Three Asians among new cardinals

Rome: Three Asians are among 20 new cardinals Pope Francis will create during a Feb. 14 consistory in the Vatican, Matters India reported.

One of the pope’s nominees is Archbishop Pierre Nguyen Van Nhon in Hanoi, Vietnam. The Southeast Asian nation has a small but vibrant Catholic community and is one of the few countries with which the Holy See doesn’t have diplomatic relations. However, relations have warmed notably in recent years and some expect full ties to be restored in the near future.

welcome FABC Vietnam N J Viehland photo go

Vietnam Catholics and government officials welcome FABC assembly delegates to Xuan Loc, NJ Viehland Photos

The Pope also nominated Archbishop Francis Xavier Kriengsak Kovithavanij of Bangkok and Archbishop Charles Maung Bo in Myanmar.

They are among new cardinals from 14 countries in total: five are from Europe, three each from Asia and Latin America, and two each from Africa and Oceania.

Fifteen men are under the age of 80, which makes them eligible to vote in a conclave to elect a future pope. The group of cardinals is the second appointed by Pope Francis, who will have chosen nearly a quarter of voting-age cardinals once they are elevated during a ceremony at St. Peter’s Basilica in the Vatican on Feb. 14.

For the second time, the pope chose no new American cardinals. And his nominees in the rich world reflect his preference to focus on smaller cities. For instance, he chose Msgr. Ricardo Blazquez Perez, archbishop of Valladolid, Spain.

Referring to the Vatican, Pope Francis told faithful in St Peter’s Square that the churchmen come “from every continent” and “show the indelible tie with the church of Rome to churches in the world.”

In addition to the 15 new cardinals who are under 80 and thus eligible to vote for the next pope, Francis bestowed the honor on five churchmen older than that.

He said they distinguished themselves for their work in the Vatican bureaucracy, in diplomatic service in giving witness to their love of Christ and God’s people. Those included men from Peru and Mozambique.

Speaking from a Vatican window to a crowd in St Peter’s Square, Francis made another surprise announcement. He said that on February 12-13, he will lead of meeting of all cardinals to “reflect on the orientations and proposals for the reform of the Roman Curia,” the Vatican’s administrative bureaucracy.

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Luis Antonio Tagle, Philippines’ seventh cardinal

By:  N. J. Viehland

Manila Archbishop Luis Antonio Tagle receives an honorary doctorate from the Benedictine Fathers’ San Beda College in Mendiola, Manila in March 2012 / N J Viehland Photo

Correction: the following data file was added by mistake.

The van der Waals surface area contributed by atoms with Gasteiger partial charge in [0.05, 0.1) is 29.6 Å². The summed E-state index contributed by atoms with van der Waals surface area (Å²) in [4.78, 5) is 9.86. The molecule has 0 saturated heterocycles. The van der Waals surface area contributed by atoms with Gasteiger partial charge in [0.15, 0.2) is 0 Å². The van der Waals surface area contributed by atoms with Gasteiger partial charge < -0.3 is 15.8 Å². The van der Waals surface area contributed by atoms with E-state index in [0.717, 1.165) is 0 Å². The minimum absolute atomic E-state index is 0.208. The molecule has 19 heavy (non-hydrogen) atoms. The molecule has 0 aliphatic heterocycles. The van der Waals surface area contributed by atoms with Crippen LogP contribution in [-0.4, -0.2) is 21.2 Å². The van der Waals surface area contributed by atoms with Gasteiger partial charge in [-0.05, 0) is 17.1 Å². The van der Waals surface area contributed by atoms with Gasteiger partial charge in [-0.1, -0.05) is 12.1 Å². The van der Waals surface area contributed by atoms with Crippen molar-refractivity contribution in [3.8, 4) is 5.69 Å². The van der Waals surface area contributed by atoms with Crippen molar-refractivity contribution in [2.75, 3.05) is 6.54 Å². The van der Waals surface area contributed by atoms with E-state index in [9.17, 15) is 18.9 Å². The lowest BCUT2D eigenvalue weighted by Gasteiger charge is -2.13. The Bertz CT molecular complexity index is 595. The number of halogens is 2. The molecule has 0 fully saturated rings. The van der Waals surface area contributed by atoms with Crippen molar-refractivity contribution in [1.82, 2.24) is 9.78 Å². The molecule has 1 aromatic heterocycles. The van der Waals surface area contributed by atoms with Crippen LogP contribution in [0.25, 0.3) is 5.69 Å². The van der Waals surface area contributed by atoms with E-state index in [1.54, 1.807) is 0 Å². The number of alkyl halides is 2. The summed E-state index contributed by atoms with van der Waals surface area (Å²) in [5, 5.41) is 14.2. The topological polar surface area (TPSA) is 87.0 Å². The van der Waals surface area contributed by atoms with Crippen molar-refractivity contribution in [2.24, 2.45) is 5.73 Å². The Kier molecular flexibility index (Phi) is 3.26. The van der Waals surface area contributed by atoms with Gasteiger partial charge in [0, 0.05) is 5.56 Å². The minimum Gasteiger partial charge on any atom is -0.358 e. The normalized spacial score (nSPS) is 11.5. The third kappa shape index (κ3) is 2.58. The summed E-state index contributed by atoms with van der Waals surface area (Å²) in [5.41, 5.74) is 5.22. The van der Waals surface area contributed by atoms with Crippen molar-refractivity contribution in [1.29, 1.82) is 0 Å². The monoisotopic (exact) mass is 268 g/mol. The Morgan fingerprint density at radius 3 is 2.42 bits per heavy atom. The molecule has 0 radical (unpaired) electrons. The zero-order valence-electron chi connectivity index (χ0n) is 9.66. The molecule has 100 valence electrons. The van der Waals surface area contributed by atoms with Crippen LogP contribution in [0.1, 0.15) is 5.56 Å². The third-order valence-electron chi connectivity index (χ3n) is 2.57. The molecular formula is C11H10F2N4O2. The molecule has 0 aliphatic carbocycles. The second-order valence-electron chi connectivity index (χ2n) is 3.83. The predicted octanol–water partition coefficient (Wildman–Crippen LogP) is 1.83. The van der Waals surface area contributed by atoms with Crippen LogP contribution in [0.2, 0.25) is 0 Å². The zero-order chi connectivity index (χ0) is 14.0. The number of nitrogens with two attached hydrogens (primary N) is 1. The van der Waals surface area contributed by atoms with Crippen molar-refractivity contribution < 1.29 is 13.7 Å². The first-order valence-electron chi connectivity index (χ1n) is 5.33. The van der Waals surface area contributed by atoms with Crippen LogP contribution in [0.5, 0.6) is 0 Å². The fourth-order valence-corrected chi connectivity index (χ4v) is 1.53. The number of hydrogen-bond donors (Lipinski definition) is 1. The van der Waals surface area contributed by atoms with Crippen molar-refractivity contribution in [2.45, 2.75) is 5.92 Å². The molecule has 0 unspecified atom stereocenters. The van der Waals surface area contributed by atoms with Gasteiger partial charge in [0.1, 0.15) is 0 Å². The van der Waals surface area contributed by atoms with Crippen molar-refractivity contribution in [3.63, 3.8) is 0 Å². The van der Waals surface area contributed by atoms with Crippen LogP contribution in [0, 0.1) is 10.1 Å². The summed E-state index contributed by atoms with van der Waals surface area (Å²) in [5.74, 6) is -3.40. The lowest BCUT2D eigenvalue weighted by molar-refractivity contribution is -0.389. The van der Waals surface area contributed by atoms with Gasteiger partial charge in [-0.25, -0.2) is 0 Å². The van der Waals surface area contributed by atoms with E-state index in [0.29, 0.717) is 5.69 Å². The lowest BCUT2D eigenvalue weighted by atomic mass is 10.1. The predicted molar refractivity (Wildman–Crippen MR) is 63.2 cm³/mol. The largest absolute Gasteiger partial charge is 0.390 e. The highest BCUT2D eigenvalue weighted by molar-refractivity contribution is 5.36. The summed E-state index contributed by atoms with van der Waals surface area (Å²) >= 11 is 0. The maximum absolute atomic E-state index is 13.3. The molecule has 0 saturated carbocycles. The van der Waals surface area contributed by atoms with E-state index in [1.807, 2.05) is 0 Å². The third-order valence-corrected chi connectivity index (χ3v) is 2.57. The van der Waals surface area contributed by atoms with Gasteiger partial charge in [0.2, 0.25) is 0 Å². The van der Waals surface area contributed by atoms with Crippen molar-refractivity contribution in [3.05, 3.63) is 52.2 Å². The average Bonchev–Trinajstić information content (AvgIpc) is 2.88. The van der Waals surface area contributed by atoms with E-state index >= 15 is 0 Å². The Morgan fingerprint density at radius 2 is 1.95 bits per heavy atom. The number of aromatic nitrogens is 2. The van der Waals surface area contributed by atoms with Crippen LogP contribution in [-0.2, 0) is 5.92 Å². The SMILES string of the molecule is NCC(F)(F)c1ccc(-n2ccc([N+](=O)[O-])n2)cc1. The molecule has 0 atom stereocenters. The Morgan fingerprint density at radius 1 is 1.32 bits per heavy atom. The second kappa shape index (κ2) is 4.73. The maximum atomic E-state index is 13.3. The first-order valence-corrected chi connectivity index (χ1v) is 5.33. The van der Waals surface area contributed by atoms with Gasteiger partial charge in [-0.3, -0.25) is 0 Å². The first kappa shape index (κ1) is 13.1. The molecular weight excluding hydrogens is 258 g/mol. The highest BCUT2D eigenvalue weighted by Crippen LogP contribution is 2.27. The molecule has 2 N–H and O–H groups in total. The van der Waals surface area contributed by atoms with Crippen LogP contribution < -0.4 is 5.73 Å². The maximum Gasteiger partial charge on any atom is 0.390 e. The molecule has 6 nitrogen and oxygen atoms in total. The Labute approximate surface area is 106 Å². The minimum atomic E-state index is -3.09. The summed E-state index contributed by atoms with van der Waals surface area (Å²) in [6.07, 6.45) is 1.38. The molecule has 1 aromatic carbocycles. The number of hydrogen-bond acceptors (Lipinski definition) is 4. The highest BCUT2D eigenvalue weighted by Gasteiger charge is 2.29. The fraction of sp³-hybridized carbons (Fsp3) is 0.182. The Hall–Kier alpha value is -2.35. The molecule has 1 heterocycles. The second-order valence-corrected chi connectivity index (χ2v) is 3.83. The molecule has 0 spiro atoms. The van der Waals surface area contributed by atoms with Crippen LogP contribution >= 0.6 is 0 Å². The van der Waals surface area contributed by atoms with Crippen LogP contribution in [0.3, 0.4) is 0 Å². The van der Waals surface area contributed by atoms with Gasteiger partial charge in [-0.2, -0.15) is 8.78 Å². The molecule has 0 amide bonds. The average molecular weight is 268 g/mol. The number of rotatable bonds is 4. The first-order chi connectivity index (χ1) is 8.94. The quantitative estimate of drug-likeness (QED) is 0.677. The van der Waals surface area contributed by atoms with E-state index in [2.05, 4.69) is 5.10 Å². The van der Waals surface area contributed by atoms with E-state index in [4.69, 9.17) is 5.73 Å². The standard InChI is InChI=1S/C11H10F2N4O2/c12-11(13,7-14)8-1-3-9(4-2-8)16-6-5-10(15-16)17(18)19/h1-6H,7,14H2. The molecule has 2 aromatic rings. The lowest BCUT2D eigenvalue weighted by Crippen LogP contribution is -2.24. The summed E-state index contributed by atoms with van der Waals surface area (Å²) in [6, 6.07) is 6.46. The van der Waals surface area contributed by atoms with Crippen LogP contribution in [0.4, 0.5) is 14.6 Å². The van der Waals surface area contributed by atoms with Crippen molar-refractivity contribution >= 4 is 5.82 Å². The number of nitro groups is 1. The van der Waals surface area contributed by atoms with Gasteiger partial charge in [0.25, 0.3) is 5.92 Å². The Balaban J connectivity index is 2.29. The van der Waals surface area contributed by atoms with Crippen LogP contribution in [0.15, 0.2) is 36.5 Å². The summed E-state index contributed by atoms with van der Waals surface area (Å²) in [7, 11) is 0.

Manila Archbishop Luis Antonio G. Cardinal Tagle who will be officially made a cardinal in today’s consistory in Rome will become the seventh filipino Cardinal in the nearly five-hundred year history of Catholicism in the Philippines.  

Cardinal Tagle follows Cardinals Rufino Santos, Julio Rosales, Jaime Sin and Jose Sanchez, who have all passed away. Cardinals Ricardo Vidal and Gaudencio Rosales are both past 80 years old. Cardinal Rosales will be attending the consistory, Manila archdiocese’s communication officer reported.

Manila Archbishop Luis Antonio Tagle discusses with Cardinal Gaudencio Rosales, his predecessor as archbishop of Manila in the sidelines of a plenary assembly of the Catholic Bishops Conference of the Philippines in Manila / Dave Viehland Photo published with permission.

Tagle will receive the red hat and the ring, symbols of his membership in the College of Cardinals, during the solemn consistory at St. Peter’s Basilica on November 24, 2012, the eve of the Solemnity of Christ the King. The three-cornered hat is said to be a symbol of a cardinal’s readiness to lay down his life for the gospel. It also signifies his rank in the Church that qualifies him to elect a pope.

In the College of Cardinals, “Every cardinal is a candidate” when election of a pope is required, Canon lawyer Bishop Leonardo Medroso of Tagbilaran, who represents the Eastern Visayas region in the Permanent Council of the Catholic Bishops’ Conference of the Philippines (CBCP) told me in early November.

The Consistory will be held at 11 am (6 p.m. Manila time) and Catholic global television EWTN will broadcast the event.

Philippines’ newest cardinal

Manila-born Tagle, 55, completed his A.B. Philosophy studies at Jesuit-owned Ateneo de Manila University and San Jose Seminary for diocesan priests in 1973. He finished his M.A. studies in Theology at Loyola School of Theology and San Jose Seminary in 1982, the same year he was ordained a priest for Imus Diocese, in Cavite, northern Philippines.

He obtained his licentiate in Sacred Theology from the Catholic University of America in Washington, D.C. in 1987 and his doctorate in Sacred Theology from the same university in 1991.

Pope John Paul II appointed him Bishop of Imus in 2001, a post he served until his installation last December as Archbishop of Manila.